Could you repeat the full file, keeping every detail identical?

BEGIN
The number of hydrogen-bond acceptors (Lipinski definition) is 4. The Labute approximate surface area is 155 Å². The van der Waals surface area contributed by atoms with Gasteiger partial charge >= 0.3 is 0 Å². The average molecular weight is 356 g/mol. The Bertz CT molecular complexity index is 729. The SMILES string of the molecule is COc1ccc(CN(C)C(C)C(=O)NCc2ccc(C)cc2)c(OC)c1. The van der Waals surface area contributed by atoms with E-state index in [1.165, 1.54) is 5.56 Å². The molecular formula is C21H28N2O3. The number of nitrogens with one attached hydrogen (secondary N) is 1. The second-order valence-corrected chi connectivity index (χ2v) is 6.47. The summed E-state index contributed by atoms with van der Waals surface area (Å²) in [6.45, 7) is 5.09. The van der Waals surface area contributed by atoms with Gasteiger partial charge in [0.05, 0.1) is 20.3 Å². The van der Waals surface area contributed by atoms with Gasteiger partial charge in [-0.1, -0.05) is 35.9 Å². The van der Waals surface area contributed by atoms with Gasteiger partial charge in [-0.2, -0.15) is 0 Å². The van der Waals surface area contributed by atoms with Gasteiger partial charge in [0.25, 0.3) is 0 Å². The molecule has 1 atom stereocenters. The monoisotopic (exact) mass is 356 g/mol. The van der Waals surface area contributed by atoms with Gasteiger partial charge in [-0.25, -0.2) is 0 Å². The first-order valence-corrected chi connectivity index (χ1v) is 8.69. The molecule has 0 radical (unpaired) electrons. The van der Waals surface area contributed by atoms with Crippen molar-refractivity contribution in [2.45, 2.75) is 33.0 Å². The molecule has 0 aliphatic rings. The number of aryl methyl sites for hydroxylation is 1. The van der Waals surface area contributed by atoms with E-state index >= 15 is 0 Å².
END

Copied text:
The number of hydrogen-bond acceptors (Lipinski definition) is 4. The Labute approximate surface area is 155 Å². The van der Waals surface area contributed by atoms with Gasteiger partial charge >= 0.3 is 0 Å². The average molecular weight is 356 g/mol. The Bertz CT molecular complexity index is 729. The SMILES string of the molecule is COc1ccc(CN(C)C(C)C(=O)NCc2ccc(C)cc2)c(OC)c1. The van der Waals surface area contributed by atoms with E-state index in [1.165, 1.54) is 5.56 Å². The molecular formula is C21H28N2O3. The number of nitrogens with one attached hydrogen (secondary N) is 1. The second-order valence-corrected chi connectivity index (χ2v) is 6.47. The summed E-state index contributed by atoms with van der Waals surface area (Å²) in [6.45, 7) is 5.09. The van der Waals surface area contributed by atoms with Gasteiger partial charge in [0.05, 0.1) is 20.3 Å². The van der Waals surface area contributed by atoms with Gasteiger partial charge in [-0.1, -0.05) is 35.9 Å². The van der Waals surface area contributed by atoms with Gasteiger partial charge in [-0.2, -0.15) is 0 Å². The van der Waals surface area contributed by atoms with Gasteiger partial charge in [0.25, 0.3) is 0 Å². The molecule has 1 atom stereocenters. The monoisotopic (exact) mass is 356 g/mol. The van der Waals surface area contributed by atoms with Gasteiger partial charge in [-0.25, -0.2) is 0 Å². The first-order valence-corrected chi connectivity index (χ1v) is 8.69. The molecule has 0 radical (unpaired) electrons. The van der Waals surface area contributed by atoms with Crippen molar-refractivity contribution in [2.45, 2.75) is 33.0 Å². The molecule has 0 aliphatic rings. The number of aryl methyl sites for hydroxylation is 1. The van der Waals surface area contributed by atoms with E-state index >= 15 is 0 Å².